Question re: 60,000 Service Program

My 1999 Honda Accord EX (4 cyld) is scheduled for it's 60.000 mile service later this month or early next month. I live in central California and therefore the vehicle is NOT usually driven in
harsh conditions such as freezing weather or extreme hot weather.
It's running great at this point in time.
Questions: The fuel filter has NEVER been changed. Should I have the mechanic change it? If not, when should I have it changed?
The valves were adjusted several years ago. Should I have the valves adjusted? If not, when should I have the valves adjusted again?
The timing belt has NEVER been changed. Should I have the mechanic change it? If not, when should the timing belt be changed and the water pump replaced?
Other than having the oil changed and the filter changed--and the air filter--can you think of any other special service that should be performed?
Thanks in advance, Jason
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Jason wrote:

Why don't you just follow the service schedule?
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wrote:

The service department at the local Honda shop has a different schedule than is stated in the owner's manual. I honestly don't know whether they are trying to rip me off or make sure my car never breaks down. I also noticed that there are some conflicts or differences between the service schedule in the repair manual and the owner's manual.
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On 4/11/05 7:00 PM, in article snipped-for-privacy@pm4-broad-34.snlo.dialup.fix.net, "Jason"

Follow the book. The dealer makes a ton of money on these service packages. If, as you say, you do not drive in severe conditions, the only things specifically due at 60,000 are transmission fluid change, engine air filter, cabin air filters (if you have any), and a boat load of checks that all consist of looking under the hood and under the car to see if anything is falling off yet. Valves should be adjusted if noisy (and on a 4 cyl Accord they usually are). Timing belt is not due until somewhere between 90,000 and 105,000 in normal usage.
If you want a second opinion, register for the owners link at the Honda website. It will give you a maintenance schedule that might be more up to date than the one in your book.
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snipped-for-privacy@nospam.com (Jason) wrote:

Recently, Honda has been saying "adjust valves only when noisy." I don't know if this applies to your Accord. I think it's so easy on the 4 cyl models, they specify it at every 30K miles.
I know the "noisy" recommendation applies to my V6 Odyssey; I think it's because adjusting valves on that baby is expensive, and they don't want the customer to think that it's an expensive vehicle to maintain. My mechanic (Honda-trained, works for the dealership, the only guy I'll take my car to) says if you can hear the noise, it's too late.

I think your owner's manual says 90K miles or 6 years, whichever comes first. You're at the 6 year mark.
It's a gamble; Honda makes interference engines, so if the belt breaks, you ruin the engine.
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Why doesn't Honda use a chain instead of a high maintenance belt?
(Jason) wrote:

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Jack wrote:

One could argue that when a change is recommended only every 105 k miles (newer Honda engines) it really isn't a high maintenance item. I have had chains go south before 105K miles. Noise is another argument for belts. but the real story is probably that the additional cost of a chain is a burden on Hondas bottom line, the maintenance of a belt is a burden on the customers bottom line.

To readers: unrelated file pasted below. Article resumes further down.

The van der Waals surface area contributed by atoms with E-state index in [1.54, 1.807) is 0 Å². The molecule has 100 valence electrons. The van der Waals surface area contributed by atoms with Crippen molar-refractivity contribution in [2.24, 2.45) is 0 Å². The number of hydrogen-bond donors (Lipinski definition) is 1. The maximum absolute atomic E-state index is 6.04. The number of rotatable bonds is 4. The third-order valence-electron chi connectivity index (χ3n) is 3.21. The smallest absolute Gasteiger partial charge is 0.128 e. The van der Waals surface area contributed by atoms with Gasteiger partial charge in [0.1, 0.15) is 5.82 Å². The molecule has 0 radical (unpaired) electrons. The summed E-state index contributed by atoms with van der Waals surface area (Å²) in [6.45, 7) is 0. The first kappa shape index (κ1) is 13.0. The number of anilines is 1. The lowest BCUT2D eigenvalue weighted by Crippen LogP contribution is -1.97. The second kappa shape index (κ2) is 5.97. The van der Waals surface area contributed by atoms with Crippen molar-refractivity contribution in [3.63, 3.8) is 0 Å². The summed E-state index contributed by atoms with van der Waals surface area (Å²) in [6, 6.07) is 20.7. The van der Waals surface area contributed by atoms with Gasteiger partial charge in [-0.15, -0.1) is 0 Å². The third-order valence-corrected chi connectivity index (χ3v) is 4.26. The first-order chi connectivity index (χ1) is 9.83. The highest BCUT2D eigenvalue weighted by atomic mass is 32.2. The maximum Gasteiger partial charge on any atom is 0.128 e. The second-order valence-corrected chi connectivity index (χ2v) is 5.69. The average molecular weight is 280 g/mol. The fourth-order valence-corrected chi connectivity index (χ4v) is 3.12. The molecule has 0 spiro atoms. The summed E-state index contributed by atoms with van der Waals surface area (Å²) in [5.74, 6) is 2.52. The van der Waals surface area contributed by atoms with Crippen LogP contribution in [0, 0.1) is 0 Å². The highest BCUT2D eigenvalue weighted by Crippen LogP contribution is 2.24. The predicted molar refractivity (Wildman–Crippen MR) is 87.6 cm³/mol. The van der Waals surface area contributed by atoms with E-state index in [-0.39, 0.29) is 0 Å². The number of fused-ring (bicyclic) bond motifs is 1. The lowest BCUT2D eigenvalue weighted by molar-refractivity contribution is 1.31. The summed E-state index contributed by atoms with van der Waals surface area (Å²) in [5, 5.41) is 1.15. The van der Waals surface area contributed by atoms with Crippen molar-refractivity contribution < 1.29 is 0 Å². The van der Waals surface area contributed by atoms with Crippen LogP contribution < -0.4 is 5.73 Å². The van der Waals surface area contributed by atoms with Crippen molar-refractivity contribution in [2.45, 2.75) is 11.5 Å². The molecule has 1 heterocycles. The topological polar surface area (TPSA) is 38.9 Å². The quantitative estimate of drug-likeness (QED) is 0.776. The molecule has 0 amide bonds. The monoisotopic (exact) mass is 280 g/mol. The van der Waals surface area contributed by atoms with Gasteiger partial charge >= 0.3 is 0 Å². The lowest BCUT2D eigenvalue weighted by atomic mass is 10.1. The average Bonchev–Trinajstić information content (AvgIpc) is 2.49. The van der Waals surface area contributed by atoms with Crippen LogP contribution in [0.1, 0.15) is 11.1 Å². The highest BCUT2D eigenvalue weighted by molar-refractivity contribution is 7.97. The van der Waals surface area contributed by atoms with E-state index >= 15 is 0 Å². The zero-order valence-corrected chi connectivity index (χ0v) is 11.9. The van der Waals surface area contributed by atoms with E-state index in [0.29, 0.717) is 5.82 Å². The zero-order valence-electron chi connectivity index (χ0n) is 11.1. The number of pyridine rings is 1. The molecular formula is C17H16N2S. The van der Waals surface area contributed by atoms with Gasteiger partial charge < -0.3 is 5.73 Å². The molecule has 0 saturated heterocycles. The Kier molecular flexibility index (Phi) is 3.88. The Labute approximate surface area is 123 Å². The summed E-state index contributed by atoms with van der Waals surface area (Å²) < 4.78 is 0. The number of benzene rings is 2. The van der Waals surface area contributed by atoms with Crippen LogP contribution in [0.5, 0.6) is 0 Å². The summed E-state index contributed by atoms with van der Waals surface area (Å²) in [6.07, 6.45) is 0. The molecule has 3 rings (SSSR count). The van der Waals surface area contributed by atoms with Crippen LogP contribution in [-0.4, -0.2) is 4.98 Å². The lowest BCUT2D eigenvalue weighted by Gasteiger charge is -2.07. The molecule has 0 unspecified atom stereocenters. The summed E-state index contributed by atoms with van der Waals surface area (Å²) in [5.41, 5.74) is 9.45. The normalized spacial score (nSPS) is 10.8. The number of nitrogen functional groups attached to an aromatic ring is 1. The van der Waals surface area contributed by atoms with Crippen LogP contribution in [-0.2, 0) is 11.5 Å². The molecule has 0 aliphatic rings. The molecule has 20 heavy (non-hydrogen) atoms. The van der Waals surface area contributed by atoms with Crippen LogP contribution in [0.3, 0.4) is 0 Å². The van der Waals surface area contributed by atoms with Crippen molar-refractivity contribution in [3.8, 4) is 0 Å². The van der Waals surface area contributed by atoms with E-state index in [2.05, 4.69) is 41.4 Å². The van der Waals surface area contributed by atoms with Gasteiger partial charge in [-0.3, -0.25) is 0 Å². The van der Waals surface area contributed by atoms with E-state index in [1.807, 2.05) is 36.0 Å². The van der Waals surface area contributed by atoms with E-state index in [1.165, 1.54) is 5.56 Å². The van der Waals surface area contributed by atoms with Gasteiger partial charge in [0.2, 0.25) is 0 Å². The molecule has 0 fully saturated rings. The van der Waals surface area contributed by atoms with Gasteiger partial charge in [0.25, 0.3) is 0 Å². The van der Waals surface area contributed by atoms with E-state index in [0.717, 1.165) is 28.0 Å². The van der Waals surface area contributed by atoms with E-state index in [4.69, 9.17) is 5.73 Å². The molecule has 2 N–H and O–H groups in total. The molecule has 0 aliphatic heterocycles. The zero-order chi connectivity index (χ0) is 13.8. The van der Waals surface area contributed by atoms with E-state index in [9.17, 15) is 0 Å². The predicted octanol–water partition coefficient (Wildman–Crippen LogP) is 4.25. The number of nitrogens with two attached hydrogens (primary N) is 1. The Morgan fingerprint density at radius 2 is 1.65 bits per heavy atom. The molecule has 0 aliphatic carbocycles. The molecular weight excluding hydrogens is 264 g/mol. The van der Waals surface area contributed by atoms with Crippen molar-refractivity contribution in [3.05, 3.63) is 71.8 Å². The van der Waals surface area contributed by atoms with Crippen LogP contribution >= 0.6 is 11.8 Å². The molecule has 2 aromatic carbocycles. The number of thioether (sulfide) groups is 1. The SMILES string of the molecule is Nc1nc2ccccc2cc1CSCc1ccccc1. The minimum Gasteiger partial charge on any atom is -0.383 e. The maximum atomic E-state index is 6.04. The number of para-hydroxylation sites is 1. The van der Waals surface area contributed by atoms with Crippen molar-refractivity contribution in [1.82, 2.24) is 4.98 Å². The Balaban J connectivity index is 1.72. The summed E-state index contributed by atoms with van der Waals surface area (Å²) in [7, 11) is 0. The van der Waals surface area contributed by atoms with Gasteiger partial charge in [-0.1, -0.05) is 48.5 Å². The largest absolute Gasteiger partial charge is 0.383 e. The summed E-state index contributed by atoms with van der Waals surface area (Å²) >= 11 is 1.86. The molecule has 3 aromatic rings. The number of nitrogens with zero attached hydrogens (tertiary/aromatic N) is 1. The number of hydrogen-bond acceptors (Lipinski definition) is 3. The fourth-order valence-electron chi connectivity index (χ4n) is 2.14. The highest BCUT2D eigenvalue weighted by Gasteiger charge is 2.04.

Regardless, the i-VTEC engines have chains, not belts.
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We are so accustomed to belts that we forget chains also have the wear issue, and about the same service life. My mother-in-law's Buick timing chain jumped with only 60K miles on it, and chains have been known to break, too. I once had a 1984 Dodge 600ES (LeBaron) with a Mitsubishi power train. What a nightmare! At 90K miles the timing chain had worn to the point it was slapping on the housing, and the first step in changing the chain was "remove engine" (no room to remove the cover with the engine in the car).
Mike
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Honda made the trade-off for the overall benefit the belt provides.
I think it's a fair trade-off, from what I've seen.
Don't think the chains are low-maintenance or lifetime (despite what VW says with its new Jetta).
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"Elmo P. Shagnasty" wrote:

Honda is going back to chains as well. I believe (and have not gotten this confirmed) that when you have true adjustable valve timing (VTEC did not really adjust the /timing/, it just selected between different cam lobes (the different lobes having different timing and lift)) you get more stress on the cam drive, and thus want a chain rather than a belt. Honda's i-VTEC (true adjustable timing) engines use a chain, as do Toyota's VVT-i (Again, true adjustable valve timing). A quick Google search shows BMW engines with VANOS (true adjustable valve timing) also have chains.
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Yes...my g/fs 04 accord lx vtec has a chain
wrote:

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Jack wrote:

> Why doesn't Honda use a chain instead of a high maintenance belt?
belts provide much more accurate valve [and consequently ignition] timing both initially and throughout the life of the belt. chains can wear real bad and get real noisy. they break too. long life belts go over 100k - i see no reason to complain about that.
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